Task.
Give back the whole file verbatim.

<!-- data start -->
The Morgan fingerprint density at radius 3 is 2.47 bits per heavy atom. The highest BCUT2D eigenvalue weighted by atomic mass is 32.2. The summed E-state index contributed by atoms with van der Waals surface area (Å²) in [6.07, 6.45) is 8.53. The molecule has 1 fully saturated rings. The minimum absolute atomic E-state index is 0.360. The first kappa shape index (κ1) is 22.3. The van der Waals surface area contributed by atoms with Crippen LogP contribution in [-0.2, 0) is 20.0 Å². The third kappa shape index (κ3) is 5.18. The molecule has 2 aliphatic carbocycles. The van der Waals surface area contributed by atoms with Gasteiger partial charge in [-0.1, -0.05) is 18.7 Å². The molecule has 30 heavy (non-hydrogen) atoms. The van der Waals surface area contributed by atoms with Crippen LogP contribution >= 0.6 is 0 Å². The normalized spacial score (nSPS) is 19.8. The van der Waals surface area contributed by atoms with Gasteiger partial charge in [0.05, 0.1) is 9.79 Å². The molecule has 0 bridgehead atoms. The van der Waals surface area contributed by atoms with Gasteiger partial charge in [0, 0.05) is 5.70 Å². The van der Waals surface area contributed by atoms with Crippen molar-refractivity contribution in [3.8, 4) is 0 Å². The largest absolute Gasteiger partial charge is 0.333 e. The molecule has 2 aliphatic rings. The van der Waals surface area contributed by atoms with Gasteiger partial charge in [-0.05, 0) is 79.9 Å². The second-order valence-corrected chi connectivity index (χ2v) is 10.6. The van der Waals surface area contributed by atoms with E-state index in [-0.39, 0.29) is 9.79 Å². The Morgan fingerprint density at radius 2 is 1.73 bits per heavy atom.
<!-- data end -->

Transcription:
The Morgan fingerprint density at radius 3 is 2.47 bits per heavy atom. The highest BCUT2D eigenvalue weighted by atomic mass is 32.2. The summed E-state index contributed by atoms with van der Waals surface area (Å²) in [6.07, 6.45) is 8.53. The molecule has 1 fully saturated rings. The minimum absolute atomic E-state index is 0.360. The first kappa shape index (κ1) is 22.3. The van der Waals surface area contributed by atoms with Crippen LogP contribution in [-0.2, 0) is 20.0 Å². The third kappa shape index (κ3) is 5.18. The molecule has 2 aliphatic carbocycles. The van der Waals surface area contributed by atoms with Gasteiger partial charge in [-0.1, -0.05) is 18.7 Å². The molecule has 30 heavy (non-hydrogen) atoms. The van der Waals surface area contributed by atoms with Crippen LogP contribution >= 0.6 is 0 Å². The normalized spacial score (nSPS) is 19.8. The van der Waals surface area contributed by atoms with Gasteiger partial charge in [0.05, 0.1) is 9.79 Å². The molecule has 0 bridgehead atoms. The van der Waals surface area contributed by atoms with Gasteiger partial charge in [0, 0.05) is 5.70 Å². The van der Waals surface area contributed by atoms with Crippen molar-refractivity contribution in [3.8, 4) is 0 Å². The largest absolute Gasteiger partial charge is 0.333 e. The molecule has 2 aliphatic rings. The van der Waals surface area contributed by atoms with Gasteiger partial charge in [-0.05, 0) is 79.9 Å². The second-order valence-corrected chi connectivity index (χ2v) is 10.6. The van der Waals surface area contributed by atoms with E-state index in [-0.39, 0.29) is 9.79 Å². The Morgan fingerprint density at radius 2 is 1.73 bits per heavy atom.